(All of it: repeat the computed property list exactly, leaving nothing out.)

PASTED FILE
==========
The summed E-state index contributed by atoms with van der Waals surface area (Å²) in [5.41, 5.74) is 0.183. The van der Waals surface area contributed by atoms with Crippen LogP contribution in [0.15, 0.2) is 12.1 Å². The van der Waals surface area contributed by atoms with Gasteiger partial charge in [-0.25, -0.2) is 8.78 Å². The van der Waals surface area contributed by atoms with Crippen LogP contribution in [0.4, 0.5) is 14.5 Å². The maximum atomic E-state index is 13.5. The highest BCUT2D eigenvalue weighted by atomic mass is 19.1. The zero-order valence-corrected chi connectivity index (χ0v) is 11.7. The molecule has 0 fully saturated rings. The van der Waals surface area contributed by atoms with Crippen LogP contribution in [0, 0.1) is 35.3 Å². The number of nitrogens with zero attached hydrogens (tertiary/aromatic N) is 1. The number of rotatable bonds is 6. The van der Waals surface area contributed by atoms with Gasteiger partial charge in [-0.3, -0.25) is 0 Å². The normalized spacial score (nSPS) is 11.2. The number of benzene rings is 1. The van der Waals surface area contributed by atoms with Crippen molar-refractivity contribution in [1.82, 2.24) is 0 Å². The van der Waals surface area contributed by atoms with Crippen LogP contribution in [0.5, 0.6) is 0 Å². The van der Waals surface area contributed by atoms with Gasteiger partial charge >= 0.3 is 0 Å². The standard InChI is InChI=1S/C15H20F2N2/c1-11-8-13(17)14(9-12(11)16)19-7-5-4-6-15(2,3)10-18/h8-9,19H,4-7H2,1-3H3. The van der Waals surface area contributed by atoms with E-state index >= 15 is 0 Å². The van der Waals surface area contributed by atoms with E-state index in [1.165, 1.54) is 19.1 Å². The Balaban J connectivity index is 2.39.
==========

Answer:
The summed E-state index contributed by atoms with van der Waals surface area (Å²) in [5.41, 5.74) is 0.183. The van der Waals surface area contributed by atoms with Crippen LogP contribution in [0.15, 0.2) is 12.1 Å². The van der Waals surface area contributed by atoms with Gasteiger partial charge in [-0.25, -0.2) is 8.78 Å². The van der Waals surface area contributed by atoms with Crippen LogP contribution in [0.4, 0.5) is 14.5 Å². The maximum atomic E-state index is 13.5. The highest BCUT2D eigenvalue weighted by atomic mass is 19.1. The zero-order valence-corrected chi connectivity index (χ0v) is 11.7. The molecule has 0 fully saturated rings. The van der Waals surface area contributed by atoms with Crippen LogP contribution in [0, 0.1) is 35.3 Å². The number of nitrogens with zero attached hydrogens (tertiary/aromatic N) is 1. The number of rotatable bonds is 6. The van der Waals surface area contributed by atoms with Gasteiger partial charge in [-0.3, -0.25) is 0 Å². The normalized spacial score (nSPS) is 11.2. The number of benzene rings is 1. The van der Waals surface area contributed by atoms with Crippen molar-refractivity contribution in [1.82, 2.24) is 0 Å². The van der Waals surface area contributed by atoms with Crippen LogP contribution in [0.5, 0.6) is 0 Å². The van der Waals surface area contributed by atoms with Gasteiger partial charge >= 0.3 is 0 Å². The standard InChI is InChI=1S/C15H20F2N2/c1-11-8-13(17)14(9-12(11)16)19-7-5-4-6-15(2,3)10-18/h8-9,19H,4-7H2,1-3H3. The van der Waals surface area contributed by atoms with E-state index >= 15 is 0 Å². The van der Waals surface area contributed by atoms with E-state index in [1.165, 1.54) is 19.1 Å². The Balaban J connectivity index is 2.39.